TLDR: a post in which I offer miniature makers/printers some useful scale guides.
Miniature figures: does scale really matter? Nah, not really ... also, of course it does. It depends on how tactically your home game is represented at the table and played. I have never really been that concerned about the scale of figures in play, but once I started messing around with 3-D printing that all changed because I started picking up STL files with no idea of the scale in which they were designed, which left me uncertain as to how to shrink or grow them, if at all, in my slicing software of choice (Chitubox as of right now).
So, I set about trying to figure out how to translate between "real life" (e.g. fictional world) measurements in feet and miniature measurements in inches and millimeters. The most common scale is something like 1" = 25mm = 3' of fictional height. Most humanoid figures at this scale are around 2" (6' fictionally) tall. But it gets more complicated because most figures take up one space (1" or 5') on a battle mat. Confusing? Yes, because 1" is both 3' in height but 5' in diameter – except it isn't. The difference is that 5' is "fighting space" not that the figure is literally 5' wide. In other words, base sizes are an approximation of how much space a creature needs in which to operate. From a mathematical standpoint, for figuring scale, base size is an afterthought. It's best to work everything else out and then choose a base size that makes sense around 1/2 of the figure height, usually.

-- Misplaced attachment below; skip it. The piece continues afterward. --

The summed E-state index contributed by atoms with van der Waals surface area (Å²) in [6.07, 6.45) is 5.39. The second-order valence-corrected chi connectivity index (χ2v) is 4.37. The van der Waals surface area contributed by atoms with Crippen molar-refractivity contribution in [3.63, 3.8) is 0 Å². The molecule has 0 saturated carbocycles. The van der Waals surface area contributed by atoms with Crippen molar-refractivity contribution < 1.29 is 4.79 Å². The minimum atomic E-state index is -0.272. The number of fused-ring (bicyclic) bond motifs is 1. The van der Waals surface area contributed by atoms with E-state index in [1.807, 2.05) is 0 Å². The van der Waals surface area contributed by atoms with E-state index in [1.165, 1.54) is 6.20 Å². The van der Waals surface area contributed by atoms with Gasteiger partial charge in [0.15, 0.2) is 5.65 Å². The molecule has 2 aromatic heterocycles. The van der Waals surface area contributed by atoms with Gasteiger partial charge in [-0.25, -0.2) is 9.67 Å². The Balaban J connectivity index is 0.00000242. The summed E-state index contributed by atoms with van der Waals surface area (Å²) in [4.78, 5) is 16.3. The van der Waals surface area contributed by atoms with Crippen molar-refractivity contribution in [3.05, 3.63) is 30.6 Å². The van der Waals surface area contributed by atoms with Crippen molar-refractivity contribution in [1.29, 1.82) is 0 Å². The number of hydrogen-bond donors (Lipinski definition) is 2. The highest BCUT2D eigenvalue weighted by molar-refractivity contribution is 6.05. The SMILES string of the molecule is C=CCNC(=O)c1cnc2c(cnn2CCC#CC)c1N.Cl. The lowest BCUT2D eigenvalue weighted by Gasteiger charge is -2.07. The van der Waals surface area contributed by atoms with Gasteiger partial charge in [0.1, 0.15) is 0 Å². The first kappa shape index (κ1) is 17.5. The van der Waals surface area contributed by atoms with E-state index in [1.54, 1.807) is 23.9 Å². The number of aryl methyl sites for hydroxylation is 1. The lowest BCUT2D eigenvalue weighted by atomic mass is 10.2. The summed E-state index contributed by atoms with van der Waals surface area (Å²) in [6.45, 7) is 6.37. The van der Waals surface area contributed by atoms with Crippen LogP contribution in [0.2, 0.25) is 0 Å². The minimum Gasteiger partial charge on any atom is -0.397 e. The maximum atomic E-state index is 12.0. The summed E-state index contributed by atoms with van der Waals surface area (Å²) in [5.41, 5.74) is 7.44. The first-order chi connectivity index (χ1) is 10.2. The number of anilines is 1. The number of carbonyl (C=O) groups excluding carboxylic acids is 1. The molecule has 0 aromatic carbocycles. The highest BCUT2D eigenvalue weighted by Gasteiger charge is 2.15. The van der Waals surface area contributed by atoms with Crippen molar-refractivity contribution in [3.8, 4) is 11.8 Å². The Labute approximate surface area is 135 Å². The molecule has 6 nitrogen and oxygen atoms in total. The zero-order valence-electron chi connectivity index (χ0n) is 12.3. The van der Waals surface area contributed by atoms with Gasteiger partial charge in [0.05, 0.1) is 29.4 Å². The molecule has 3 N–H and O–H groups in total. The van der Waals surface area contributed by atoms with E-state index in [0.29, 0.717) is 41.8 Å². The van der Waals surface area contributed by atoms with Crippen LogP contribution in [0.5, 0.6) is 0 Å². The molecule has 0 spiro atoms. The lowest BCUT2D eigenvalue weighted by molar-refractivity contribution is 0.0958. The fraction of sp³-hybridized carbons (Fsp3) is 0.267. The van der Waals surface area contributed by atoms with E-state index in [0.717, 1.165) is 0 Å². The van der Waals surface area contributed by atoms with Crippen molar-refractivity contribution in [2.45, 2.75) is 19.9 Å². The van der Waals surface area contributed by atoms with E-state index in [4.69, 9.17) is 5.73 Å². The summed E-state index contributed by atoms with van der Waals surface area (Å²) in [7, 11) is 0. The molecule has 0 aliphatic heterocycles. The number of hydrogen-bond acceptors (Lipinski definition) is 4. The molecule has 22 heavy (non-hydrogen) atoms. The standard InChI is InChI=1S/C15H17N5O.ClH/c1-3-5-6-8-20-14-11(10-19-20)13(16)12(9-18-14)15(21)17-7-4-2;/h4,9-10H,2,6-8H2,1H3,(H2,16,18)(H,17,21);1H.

If that's clear, then let's move on to fictional size categories in D&D. I'm not sure when this started (probably 3e but I didn't do the research), but D&D has some fairly clear categories of size from Tiny (less than 1' tall) to Gargantuan (20' tall or more). D&D also has a guide for how many spaces each of these size categories needs on the battle mat. Excellent. That makes things relatively easy.
Note that I say "tall" but sometimes the greatest dimension of a figure is length, e.g. a giant crocodile is not very tall but awfully long. I would suggest thinking in terms of greatest dimension.
Given all that, here's how the math works out for each foot of fictional height in 25mm and in 28mm.
Basically my thought process when approaching a 3D print of a mini is this.
1) Determine or decide how tall/long/wide the creature would be in the fictional world. Sometimes the answer is spelled out in a monster manual.
2) Translate that into rough mm dimensions and scale the model to suit.
3) If the base is integral, see how close you are to one of the "stops" in the chart below and adjust if desired. If separate, print the base you need.
Basilisk are 10' long in 1981 Moldvay/Cook D&D. 10' is roughly 3" or 80mm in length and straddles the line between Med. and Large. In the 5e Monster Manual it is listed as Medium. Ok, what do I do with that? If I print it 3" long it will probably need a 2" base (a lot of the figure being its tail). I could either find a mini with the tail wrapped around or I could just shrink the creature down so that it looks right on a 1" base. The best answer is probably a 1" base with the creature sticking out into a second space on the battle mat. But I could easily see a 2" diameter base or a 1x2" base.
It's not always easy. :)
I hope this helps someone!